Smartphone ownership as percentage of population is at an all-time high in the United States. This figure is likely to go further up from 64.05% in 2016 to 68.4% in 2017 and then further to 78.75% by 2021. This has in turn given rise to the app economy along with a higher level of internet consumption from the mobile web.
Mobile responsiveness is a contentious topic with respect to the mobile web. It essentially refers to a website that can render as well on a mobile phone as it does on a desktop computer. Since April 2015, Google has rolled out a few updates to their search algorithm that provided websites with mobile friendly design an additional boost in their rankings. They have also been penalizing websites with non-mobile friendly interfaces and this has rankled quite a few businesses. In this article, we will take a look at some statistics regarding mobile responsiveness and how the internet landscape has been maturing to this new reality.
Consumers Like Mobile-Friendly Sites
In 2012, Google conducted a survey of nearly 1088 smartphone users in the United States to understand mobile behavior and according to this study, 72% of mobile users felt it was important for websites to be mobile-friendly. Further, 74% of the respondents said they were more likely to return to a site in future, if it worked well on a mobile phone. There are other interesting insights from the study – 67% of the respondents said they were more likely to buy a product or service if the site was mobile-friendly. To a question about user experience, 61% of consumers revealed that they were likely to move to another site if they could not find what they were looking for on their mobile site.
Responsiveness Is Not The Only Way To Mobile Web
With responsive design, your website automatically adjusts and aligns to fit the display resolution of your viewing device; desktop or mobile. But responsiveness is not the only way to build a mobile-friendly website. The other ways to do this are by having separate websites for the mobile and desktop user or by dynamically serving different content based on the device requesting content. In a survey, that is admittedly non-scientific, it was found that nearly 82% of webmasters preferred responsive design as a way to build a mobile-friendly website. In contrast, 4% of participants preferred dynamic serving while 6% of participants preferred having separate URLs for mobile and desktop users.
Percentage Of Businesses With Responsive Websites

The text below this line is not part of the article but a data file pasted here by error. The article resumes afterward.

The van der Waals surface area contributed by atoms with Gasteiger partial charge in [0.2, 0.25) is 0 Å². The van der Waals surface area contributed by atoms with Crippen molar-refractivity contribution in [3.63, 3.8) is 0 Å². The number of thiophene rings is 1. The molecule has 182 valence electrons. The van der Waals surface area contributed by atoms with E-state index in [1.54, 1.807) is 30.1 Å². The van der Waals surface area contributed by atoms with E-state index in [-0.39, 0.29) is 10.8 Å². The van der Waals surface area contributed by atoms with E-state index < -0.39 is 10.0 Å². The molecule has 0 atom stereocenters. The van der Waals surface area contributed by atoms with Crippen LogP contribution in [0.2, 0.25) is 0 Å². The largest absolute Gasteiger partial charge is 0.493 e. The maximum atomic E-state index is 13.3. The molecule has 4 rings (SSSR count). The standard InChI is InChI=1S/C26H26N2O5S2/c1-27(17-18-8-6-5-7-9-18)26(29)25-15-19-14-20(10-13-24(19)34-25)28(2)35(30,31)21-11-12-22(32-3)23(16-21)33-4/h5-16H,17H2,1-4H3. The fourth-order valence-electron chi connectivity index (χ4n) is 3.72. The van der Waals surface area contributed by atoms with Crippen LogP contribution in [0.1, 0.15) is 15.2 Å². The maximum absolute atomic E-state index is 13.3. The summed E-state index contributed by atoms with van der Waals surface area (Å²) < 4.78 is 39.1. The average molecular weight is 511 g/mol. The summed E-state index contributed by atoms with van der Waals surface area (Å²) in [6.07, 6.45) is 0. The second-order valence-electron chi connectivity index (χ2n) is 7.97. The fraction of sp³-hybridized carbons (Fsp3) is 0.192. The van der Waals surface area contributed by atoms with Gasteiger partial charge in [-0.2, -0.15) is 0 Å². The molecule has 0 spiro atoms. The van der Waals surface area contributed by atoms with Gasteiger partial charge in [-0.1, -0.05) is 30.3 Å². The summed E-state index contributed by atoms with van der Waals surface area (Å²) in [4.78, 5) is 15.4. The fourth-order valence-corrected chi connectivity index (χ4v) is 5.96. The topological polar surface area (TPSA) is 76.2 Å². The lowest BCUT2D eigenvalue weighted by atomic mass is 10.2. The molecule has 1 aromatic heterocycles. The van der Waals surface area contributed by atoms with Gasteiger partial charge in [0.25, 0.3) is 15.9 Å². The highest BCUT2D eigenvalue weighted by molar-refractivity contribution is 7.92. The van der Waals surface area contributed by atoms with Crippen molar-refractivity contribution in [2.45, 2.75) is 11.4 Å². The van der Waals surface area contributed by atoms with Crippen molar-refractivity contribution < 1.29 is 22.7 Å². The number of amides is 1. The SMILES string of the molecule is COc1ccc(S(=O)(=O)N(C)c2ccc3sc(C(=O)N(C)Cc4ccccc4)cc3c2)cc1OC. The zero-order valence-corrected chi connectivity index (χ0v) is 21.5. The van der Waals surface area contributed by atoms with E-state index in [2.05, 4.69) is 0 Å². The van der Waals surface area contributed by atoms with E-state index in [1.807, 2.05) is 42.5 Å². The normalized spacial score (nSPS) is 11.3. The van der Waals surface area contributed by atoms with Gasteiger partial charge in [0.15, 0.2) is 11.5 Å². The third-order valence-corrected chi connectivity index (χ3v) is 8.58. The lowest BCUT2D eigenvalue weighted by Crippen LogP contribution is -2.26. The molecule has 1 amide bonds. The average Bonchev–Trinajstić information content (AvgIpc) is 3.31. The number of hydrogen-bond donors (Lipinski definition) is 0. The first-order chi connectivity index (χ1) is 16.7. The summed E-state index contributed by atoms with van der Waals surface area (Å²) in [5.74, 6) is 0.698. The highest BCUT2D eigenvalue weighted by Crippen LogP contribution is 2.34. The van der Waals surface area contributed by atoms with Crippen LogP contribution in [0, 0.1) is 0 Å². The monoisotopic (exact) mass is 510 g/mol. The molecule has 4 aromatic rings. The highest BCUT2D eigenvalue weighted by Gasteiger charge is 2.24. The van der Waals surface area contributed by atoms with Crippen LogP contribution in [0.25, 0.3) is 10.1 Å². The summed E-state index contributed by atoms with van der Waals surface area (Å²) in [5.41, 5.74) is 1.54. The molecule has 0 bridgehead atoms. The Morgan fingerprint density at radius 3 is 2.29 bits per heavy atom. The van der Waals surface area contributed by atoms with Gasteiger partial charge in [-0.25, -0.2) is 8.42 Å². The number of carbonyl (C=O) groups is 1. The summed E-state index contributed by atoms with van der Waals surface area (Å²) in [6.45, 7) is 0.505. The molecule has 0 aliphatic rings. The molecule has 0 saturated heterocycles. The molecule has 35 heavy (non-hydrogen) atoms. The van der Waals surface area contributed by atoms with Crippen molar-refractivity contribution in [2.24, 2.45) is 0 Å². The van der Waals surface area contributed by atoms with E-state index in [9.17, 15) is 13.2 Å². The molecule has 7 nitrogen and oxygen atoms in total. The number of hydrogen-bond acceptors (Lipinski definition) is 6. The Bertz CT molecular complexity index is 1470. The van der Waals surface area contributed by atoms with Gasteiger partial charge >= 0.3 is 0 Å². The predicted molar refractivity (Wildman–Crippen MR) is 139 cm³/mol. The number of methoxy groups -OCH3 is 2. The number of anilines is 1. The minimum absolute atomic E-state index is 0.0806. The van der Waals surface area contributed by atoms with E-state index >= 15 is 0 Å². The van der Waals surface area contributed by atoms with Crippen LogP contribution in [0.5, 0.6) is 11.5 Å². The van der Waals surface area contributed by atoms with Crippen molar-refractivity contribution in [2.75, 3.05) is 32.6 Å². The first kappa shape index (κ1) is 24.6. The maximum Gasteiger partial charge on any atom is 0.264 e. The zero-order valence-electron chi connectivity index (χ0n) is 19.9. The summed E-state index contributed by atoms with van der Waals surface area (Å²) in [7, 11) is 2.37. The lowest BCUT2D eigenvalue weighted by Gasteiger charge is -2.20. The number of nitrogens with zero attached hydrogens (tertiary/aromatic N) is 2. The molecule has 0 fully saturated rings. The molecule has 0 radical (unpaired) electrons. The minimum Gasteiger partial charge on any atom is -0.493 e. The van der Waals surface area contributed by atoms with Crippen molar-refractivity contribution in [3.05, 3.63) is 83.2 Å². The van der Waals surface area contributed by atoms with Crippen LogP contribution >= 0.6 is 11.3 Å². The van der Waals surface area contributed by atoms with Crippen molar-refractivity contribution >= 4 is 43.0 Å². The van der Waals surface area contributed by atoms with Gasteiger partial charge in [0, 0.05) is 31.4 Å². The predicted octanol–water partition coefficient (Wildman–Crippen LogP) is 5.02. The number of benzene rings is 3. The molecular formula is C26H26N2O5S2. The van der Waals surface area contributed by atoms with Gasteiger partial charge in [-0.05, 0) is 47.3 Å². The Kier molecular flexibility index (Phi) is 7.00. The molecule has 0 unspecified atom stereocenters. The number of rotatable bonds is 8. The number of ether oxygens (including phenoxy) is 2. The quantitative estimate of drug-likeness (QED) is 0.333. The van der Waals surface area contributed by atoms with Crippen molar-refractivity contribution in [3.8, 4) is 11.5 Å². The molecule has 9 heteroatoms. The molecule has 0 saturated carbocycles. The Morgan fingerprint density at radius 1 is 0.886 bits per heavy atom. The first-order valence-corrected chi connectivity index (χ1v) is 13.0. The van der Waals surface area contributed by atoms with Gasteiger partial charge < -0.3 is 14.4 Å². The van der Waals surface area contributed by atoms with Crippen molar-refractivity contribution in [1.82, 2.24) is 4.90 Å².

Back in 2014, a study conducted by BaseKit found that an overwhelming 91% of small business websites were not optimized for the mobile user. In 2015, two months after Google first announced an update to provide a boost to mobile-friendly websites, the company noted that this helped increase the number of mobile-friendly websites by 4.7%. Most recently, Clutch published a small business survey that found that nearly half of the small businesses they surveyed did not have a website. Among those that did, 23% owned sites that were not mobile friendly. Another nine percent of websites had unknown mobile capabilities. Regardless of what the digital marketing gurus are advocating, it is clear that mobile responsiveness as a customer experience strategy is still not actively pursued by a vast majority of business owners.
Exhaustive studies that look into the adoption of responsive web design standards are still hard to come by four years after Mashable wrote an article declaring 2013 as the year of responsive web design. As Google continues to push through mobile-friendly website formats, we will see a larger transformation into responsive design over the next few years. It will be interesting to see how the stats evolve over time in this regard.
Mobile coupons are still only a small percentage of the entire coupon segment yet they are among the most popular. According to a recent study by Borrel Associates, Mobile coupons have a much higher redemption rates than those from newspapers or mail – as much as 10x times.
After a pretty flat growth during 2007 and 2008, the mobile coupons market has been growing blazingly fast since then and is expected to continue the trend for more years to come.
Here is the projected total spending from mobile coupons as studied by Borrell Associates
2006 : $3.3 million
2007 : $7.2 million
2008 : $7.15 million
2009 : $86.4 million
2010 : $373.7 million
2011 : $1055.3 million
2012 : $2242.4 million